How to Build Credibility Into Your Copy
How do you break through the walls of disbelief and make your copy credible and persuasive?
It can be done, with some effort. Trouble is, too many copywriters take the easy path. And the results show it. I often see copy that’s vague and unspecific and filled with anemic generalities, empty promises, transparent boasts, and undocumented claims. Is it any wonder that such copy doesn’t sell?
Here are some of the techniques I’ve employed to boost credibility:
- Use specifics. “Concretize” each claim. Every selling point should be bolstered by a specific. If that element is absent, jab your finger at the offending passage and utter the two magic words: “For example?”
- Incorporate real names and numbers: people, companies, dollar amounts, dates, percentages, statistics.
- Cite proof, evidence, documentation, such as research studies from external sources that are perceived as objective and impartial. Example: For an audio course called Conversation Confidence, I wrote this paragraph: “Never underestimate the value of conversational skills! In a recent study, Stanford University MBA graduates were surveyed. What factor predicted success? Not grades. Instead, the most successful individuals were those who were comfortable and confident talking with anybody!”
- Relate a success story or case study. A real-life anecdote or experience, well told, has an unmistakable ring of truth. Caveat: Don’t make it up!
- A story or case might serve as a testimonial for the product. But remember that narrative testimonials are more powerful than mere superlatives (“Sensational!” “I use it every day!”). And vivid details help make a testimonial sound authentic and plausible, so the reader won’t be suspicious and wonder if it’s fabricated.
- If relevant, supply the credentials of the advertiser. But beware of “manufacturer’s copy” that’s only about the company and communicates no selling value.
- Of course, a strong guarantee can help make an offer persuasive.
- It’s often overlooked that the tone of the copy itself is a credibility booster. If it sounds authoritative, readers are more likely to believe it.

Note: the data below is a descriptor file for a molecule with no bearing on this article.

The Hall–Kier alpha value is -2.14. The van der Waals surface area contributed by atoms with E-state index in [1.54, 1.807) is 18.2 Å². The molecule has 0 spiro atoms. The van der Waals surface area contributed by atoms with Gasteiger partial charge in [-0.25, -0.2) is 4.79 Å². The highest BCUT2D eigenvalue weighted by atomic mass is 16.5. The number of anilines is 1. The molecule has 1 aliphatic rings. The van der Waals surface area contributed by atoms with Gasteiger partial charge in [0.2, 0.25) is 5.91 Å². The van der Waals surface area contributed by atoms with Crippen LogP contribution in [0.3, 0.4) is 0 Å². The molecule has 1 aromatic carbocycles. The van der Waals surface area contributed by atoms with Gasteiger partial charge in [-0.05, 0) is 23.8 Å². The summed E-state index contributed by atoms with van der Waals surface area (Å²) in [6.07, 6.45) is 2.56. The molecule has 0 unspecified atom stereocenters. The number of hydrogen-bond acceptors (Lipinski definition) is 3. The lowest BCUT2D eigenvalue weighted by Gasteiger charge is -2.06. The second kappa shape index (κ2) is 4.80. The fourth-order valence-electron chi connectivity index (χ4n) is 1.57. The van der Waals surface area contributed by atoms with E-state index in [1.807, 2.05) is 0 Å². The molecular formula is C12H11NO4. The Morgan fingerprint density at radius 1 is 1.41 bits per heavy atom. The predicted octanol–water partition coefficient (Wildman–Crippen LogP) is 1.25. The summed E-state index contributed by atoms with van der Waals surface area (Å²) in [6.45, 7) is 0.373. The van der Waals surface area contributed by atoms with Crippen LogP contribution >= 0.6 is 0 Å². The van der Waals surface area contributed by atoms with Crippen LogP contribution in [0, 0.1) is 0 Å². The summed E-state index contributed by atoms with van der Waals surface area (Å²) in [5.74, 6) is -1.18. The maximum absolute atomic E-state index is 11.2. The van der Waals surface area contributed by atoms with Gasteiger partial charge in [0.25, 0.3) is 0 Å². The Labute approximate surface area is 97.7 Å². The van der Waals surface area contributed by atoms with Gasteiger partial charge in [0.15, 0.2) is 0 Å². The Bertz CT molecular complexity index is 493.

Finally, you might consider admitting a fault or mistake. Yes, it’s a bit risky. But claims of perfection invite skepticism, and this tactic can help overcome that obstacle.
Way back in the 1920s, a copywriter named O. A. Owen wrote: “We seldom believe a statement which is an unqualified catalog of excellences …. Wouldn’t it be friendlier if [ads] admitted an occasional drawback? … The wise advertiser may safely ‘give himself away’ if only to be believed in the main.”
Here’s an example of how to do it:
Stock-market newsletters traditionally boast about their accurate predictions. On one occasion, when I wrote a direct-mail package for such a publication, I had the editor concede:
Yes, I’ve made a few bad calls. I once bought what seemed to be a promising medical-equipment company. But I made a mistake. It immediately dropped 17%. I promptly recognized my blunder and sold, minimizing damage to the portfolio.
The advisor’s admission that he erred (while quickly noting how he skillfully extracted himself!) made the accompanying claims of success and profits more believable.
See if your product has a minor imperfection to which you can “confess.” Caution: Don’t go too far … or you may lose the sale!
More generally, always remember that many people today are cynical, skeptical, and mistrustful of advertiser claims. So be sure to build into your copy as many of the above credibility elements as possible.